"My favourite artist is Stan Rogers, not just because he's an amazing singer-songwriter, but because he likes to set songs up with a story. It's the same thing I do with segues between karaoke songs. It's not only filling up dead air, I'm trying to entertain."
The Laurie The Guy brand stands out from the average karaoke night, even in a scene as small as Halifax's. He'll repeatedly remind you that it's "no-pressure karaoke," and he means it. Goulden's as supportive as karaoke hosts come, keeping it positive by chiming in to help singers stumbling over melodies or struggling to keep in key. "I don't care how good you are. If you're having fun for four minutes and not thinking about how bad your day is, I'm happy" he says. "If the crowd's into it then so am I. Really it's all performance art."
Taking cues from Mike Mosher's musical and comedic style of hosting, he delivers killer segues, incorporates zany outfits, wigs, strange props—like, a huge sequined plush penis—and brings live music into the mix, digging into his stash of 50 instruments. Goulden's also known for sharing the mic with about 20 puppets he's collected from second-hand shops, or been given as gifts, over the years. "A lot of times the stuff that I do is just to keep me entertained, and it just so happens that sometimes it entertains other people." he says. "It sounds corny but I think a lot of good people have found me, and really I'm only as good as the people who come up here. If no one showed up and I had to sing all night long, my energy's not going to be there and it's not going to be the same show."
Karaoke's timeless nostalgia, between the decade-spanning music and the child-like rush of risking a new song, is like a magnet for not just performers but eager people-watchers as well. And in many ways Laurie The Guy embodies that sentiment, his iconic look hasn't changed much in the past 22 years. Known for his baggy neon pants (from his body-building days of the early '90s), his fanny pack (Hammer pants don't have pockets) and his mullet (which he recently shaved for a charity fundraiser, raising $1,680 for cancer research), Goulden's persona isn't a schtick. The goofy guy on stage is the same goofy guy you'd run into in the cookie aisle at the grocery store.
Goulden's been going strong, bouncing between Monte's (Tuesdays), Michael's (Wednesdays and Sundays) and The Lion's Head (Thursday-Saturday) for over 10 years, meaning he's set up, torn down and performed 3,000 shows in that time. His entire karaoke career is knocking on 5,000 gigs. Sure, now he's got drawers upon drawers of CDs and the support of dedicated singers, all walks of life and all levels of talent, that'll follow his every show, from (see sidebar). He's also gained keen sidekick Brother Tim Gravelle, who started as a regular over a decade ago and whose Sagittarius Security ad graces the bottom half of Goulden's karaoke slips—but in some ways not a lot has changed since Beazley's. His main worry is job security, or the lack there of. Karaoke, because it's driven by the bar scene, follows an unpredictable ebb and flow. You have highs, like 2009, Goulden's best year, and lows, where you squeak by on a minimum guarantee, or worse. Drink sales have a huge effect on what he takes home—ironic for a non-drinker—and, like his first job, and many after that, his slot could be cancelled without reason or warning. No matter how hard he works, Laurie The Guy is essentially at the mercy of bar managers and public consumption.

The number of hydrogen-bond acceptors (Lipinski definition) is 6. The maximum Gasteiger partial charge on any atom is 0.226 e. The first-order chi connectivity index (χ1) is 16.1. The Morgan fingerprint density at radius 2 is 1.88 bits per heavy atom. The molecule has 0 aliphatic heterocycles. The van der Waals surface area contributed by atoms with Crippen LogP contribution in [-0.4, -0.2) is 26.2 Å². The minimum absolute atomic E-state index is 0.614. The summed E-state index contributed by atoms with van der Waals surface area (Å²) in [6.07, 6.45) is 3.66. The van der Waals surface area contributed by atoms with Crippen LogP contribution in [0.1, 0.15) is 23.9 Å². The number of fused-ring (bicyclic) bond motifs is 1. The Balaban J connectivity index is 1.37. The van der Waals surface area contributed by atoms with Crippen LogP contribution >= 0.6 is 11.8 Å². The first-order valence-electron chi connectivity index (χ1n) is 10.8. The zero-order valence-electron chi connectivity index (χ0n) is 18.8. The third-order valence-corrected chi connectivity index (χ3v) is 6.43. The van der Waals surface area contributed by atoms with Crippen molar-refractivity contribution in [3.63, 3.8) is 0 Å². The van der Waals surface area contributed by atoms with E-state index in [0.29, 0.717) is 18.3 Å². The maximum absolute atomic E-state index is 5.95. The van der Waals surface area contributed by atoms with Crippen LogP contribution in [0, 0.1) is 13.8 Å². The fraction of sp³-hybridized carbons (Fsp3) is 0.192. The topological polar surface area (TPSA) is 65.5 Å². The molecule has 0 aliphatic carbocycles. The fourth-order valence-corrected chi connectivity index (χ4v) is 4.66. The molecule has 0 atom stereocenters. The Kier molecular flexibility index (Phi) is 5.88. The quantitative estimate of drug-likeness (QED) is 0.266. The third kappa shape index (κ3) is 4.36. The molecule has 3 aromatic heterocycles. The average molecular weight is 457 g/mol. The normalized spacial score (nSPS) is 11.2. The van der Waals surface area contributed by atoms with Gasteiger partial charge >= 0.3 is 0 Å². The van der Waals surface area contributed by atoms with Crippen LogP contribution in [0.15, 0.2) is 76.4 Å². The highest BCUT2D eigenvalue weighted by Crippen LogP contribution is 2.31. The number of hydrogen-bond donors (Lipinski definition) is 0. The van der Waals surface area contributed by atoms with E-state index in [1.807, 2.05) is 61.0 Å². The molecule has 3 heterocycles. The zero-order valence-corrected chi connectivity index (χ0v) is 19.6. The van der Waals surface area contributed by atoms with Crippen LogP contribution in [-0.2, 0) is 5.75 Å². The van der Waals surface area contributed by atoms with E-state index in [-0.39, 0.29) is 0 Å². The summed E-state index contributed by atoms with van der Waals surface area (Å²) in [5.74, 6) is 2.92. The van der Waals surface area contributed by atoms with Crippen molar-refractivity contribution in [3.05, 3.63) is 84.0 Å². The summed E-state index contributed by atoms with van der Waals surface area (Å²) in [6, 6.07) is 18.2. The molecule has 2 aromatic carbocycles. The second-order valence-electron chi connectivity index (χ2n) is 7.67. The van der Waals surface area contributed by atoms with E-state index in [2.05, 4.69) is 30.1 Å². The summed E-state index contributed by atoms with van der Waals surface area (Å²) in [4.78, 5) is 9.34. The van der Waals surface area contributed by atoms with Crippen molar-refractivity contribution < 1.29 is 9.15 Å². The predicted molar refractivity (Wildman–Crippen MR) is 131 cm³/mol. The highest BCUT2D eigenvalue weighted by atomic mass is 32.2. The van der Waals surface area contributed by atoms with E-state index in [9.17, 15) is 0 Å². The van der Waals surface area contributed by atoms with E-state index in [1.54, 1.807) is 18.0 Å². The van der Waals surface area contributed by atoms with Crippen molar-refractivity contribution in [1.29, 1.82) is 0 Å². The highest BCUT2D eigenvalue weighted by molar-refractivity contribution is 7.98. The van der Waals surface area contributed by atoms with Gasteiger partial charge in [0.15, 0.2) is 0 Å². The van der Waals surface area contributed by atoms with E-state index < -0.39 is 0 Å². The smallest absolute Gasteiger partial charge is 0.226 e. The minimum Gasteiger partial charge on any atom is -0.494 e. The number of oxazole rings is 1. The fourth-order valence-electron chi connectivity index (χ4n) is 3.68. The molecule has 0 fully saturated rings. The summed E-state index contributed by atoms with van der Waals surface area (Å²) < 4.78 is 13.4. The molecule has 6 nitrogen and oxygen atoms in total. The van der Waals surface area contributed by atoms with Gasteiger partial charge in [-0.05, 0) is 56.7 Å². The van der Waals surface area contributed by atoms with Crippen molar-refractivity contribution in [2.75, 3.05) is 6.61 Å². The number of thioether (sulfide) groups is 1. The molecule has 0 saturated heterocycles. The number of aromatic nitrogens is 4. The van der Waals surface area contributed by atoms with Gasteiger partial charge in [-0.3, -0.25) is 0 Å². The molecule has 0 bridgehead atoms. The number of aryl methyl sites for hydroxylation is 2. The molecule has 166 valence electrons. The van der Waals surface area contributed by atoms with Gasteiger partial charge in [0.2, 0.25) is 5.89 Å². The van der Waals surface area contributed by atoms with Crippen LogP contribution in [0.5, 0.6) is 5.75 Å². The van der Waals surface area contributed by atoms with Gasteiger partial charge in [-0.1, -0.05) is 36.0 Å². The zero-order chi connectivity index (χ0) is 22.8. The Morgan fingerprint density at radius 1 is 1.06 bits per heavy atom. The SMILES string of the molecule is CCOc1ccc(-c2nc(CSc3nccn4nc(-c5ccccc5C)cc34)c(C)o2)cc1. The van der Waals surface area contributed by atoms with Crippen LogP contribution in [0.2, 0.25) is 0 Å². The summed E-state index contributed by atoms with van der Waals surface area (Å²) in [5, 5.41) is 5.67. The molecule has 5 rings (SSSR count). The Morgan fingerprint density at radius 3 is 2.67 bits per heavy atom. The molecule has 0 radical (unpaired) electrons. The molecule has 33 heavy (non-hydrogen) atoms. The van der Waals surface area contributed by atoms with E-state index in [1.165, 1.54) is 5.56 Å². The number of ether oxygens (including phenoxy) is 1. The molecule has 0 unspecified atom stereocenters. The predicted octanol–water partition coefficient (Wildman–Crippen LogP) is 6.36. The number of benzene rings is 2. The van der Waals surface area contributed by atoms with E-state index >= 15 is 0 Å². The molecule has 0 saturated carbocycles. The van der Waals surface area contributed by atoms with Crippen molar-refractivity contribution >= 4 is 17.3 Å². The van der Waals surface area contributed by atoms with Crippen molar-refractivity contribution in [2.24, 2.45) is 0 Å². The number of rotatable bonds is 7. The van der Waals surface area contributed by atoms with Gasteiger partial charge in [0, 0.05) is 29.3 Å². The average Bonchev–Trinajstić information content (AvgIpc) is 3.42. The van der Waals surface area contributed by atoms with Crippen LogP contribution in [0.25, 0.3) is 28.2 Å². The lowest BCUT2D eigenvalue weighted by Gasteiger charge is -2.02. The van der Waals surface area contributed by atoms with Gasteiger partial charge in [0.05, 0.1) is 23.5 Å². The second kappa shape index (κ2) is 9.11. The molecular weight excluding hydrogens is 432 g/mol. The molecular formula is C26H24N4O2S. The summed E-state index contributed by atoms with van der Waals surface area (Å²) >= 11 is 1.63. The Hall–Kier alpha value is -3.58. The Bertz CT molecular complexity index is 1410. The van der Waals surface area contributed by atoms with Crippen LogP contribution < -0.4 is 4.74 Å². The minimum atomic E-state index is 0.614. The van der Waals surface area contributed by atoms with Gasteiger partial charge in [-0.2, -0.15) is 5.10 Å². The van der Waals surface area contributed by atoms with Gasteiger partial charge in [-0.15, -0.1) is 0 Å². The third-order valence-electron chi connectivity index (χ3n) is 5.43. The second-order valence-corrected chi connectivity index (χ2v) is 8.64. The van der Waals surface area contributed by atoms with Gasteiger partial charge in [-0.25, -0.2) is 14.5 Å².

"It's pretty hard for me to be sitting here going: 'I'm poor, I'm doing so crappy' when I'm sitting in a house like this."
When it's pointed out that he's worked for it, he shrugs it off. "I'm lucky, lucky, lucky, that's all it was."
He bought his undeveloped property 25 years ago and worked through it the hard way. "When we moved in I cut a path by hand—I didn't have a chainsaw—I used an ax and a bucksaw to cut a path from the house here to the paved road," he says. Over a kilometre of trees, rocks and shrubs were cleared before the building even started. Thanks to his family connection to the construction business—he's been working with his father since he was 10—the house was built inexpensively.
"Deadliest Catch is one of my favourite TV shows, they go crab fishing and sometimes they pull up two crabs, but they keep going, they grind on low numbers. That's what I'm doing, I'm grinding on low numbers but I'm working six nights a week," he says. "At the end of the year, I almost make a living."
Yet the idea of people thinking he might make a living at his "vacation life" makes him uncomfortable.
"In a way I'm excited that people might want to know what I do but I'm scared that people are going to be like, 'Laurie doesn't deserve that,'" he says. "I don't think I deserve a place this nice. I feel like I don't deserve this for what I've done. I mean I do charity work, but it's like winning the lottery—you buy a ticket but you don't deserve to win, it's just luck."
He's at an age where retirement is a growing concern and long-term plans seem uncertain. "I'm worried about where things are going in the karaoke business. But then again you gotta sit back and think 'Look where I am.'
"In a way I'm lonely, but I'm used to it. I don't want lots of money, I just want enough that if I have to retire—I don't want to—but if that were to happen I could say, 'Hey, I can stay at home in the house that I built with my own hands,' and enjoy the view."
Arts editor Stephanie Johns' go-to song is "Love Will Keep Us Together." Food & life editor Allison Saunders' go-to song is "I'd Do Anything For Love (But I Won't Do That)."
Laurie The Guy
Monte’s Showbar & Grill, 245 Waverley Road, Tue 10pm.
Michael’s Bar & Grill, 6100 Young Street, Wed & Sun 10pm.
Lion’s Head Tavern, 3081 Robie Street, Thu 9pm, Fri-Sat 10pm.